The sun and the moon jockey dusk and dawn, flowers close, insects sing, another day on earth ends. In this exhibition the artists punch and pull at light and dark and many at the fade between. Some confront the night straight on while others use hidden cameras and deep internal dialogue. When the light goes out it is prime time for going dark and under the influence, out come the nocturnes, the hiders and the hallucinations of night.
Night, curated by Michael Krueger, brings together ten artists whose contributions cultivate diverse conceptual, political, hallucinatory and literal depictions of night. The artists in this exhibition include Glen Baldridge, (Brooklyn, NY), William S. Burroughs (Lawrence, KS), Claudia Casarino (Asuncion, Paraguay), Chris Duncan (Oakland, CA), Lois Keeler (Seattle, WA), Misha Kligman (Kansas City, MO), Alex Kvares (Brooklyn, NY), Sean McFarland (San Francisco, CA), Louise Sheldon (Brooklyn, NY) and David Smith (Brooklyn, NY).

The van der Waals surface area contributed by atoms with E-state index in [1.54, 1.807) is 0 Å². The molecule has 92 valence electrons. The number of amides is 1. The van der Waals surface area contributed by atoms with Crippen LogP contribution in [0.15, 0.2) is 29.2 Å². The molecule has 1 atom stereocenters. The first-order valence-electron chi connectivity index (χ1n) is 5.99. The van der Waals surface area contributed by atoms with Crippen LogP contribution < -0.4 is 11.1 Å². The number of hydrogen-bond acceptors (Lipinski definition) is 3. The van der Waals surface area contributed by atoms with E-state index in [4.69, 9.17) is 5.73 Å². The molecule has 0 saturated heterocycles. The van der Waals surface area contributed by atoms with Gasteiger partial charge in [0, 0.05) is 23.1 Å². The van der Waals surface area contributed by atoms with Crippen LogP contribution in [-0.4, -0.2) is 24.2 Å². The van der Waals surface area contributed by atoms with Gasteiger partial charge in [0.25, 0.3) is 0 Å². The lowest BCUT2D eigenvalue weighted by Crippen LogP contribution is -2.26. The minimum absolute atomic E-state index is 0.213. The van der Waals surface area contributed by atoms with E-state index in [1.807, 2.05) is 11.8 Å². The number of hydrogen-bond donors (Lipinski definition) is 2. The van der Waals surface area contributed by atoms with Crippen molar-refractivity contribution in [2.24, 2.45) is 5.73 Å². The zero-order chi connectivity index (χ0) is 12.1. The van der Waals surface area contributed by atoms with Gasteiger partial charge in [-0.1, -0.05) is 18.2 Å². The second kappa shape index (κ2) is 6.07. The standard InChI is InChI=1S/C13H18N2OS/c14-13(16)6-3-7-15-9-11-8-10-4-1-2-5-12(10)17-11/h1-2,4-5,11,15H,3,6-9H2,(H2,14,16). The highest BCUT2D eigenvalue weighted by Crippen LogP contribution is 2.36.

Chris Duncan’s large sun drenched fabric painting is a reminiscing on both dusk and dawn, while made from the very opposite of night. Claudia Casarino’s room sized installation, Uniform, hauntingly conjures the laborers of night, crossing boarders and donning service uniforms. The elegance and beauty of Uniform momentarily masks the politics of immigration, no rest, no safe passage only the fleeting cover of night. Glen Baldridge uses hidden cameras to catch arbitrary glimpses of nature at night, stark and bleached flashes of unnatural vision. Alex Kvares, William S. Burroughs, Louise Sheldon and Misha Kligman re-dream the mythic power of night shadows and play soothsayer to the creatures of the night. The Baldridge, Smith, Sheldon collaborative photograph, R.I.P. (Boner) puts some edge on the night and beautifies our long tradition of slipping off into nightly intoxicated states. Sean McFarland captures the moments between light and dark, pushing the threshold of vision and saturated colors that will be blown out by the light. Lois Keeler’s soft and subtle lithograph was the inspiration for the exhibition, Keeler’s oeuvre is dense with depictions of nature and intimate views from a low squat, in this piece we are lulled by the muted beauty of her lines and tones and drift; drift through the smoke dark, softly reminded that Night is everyday.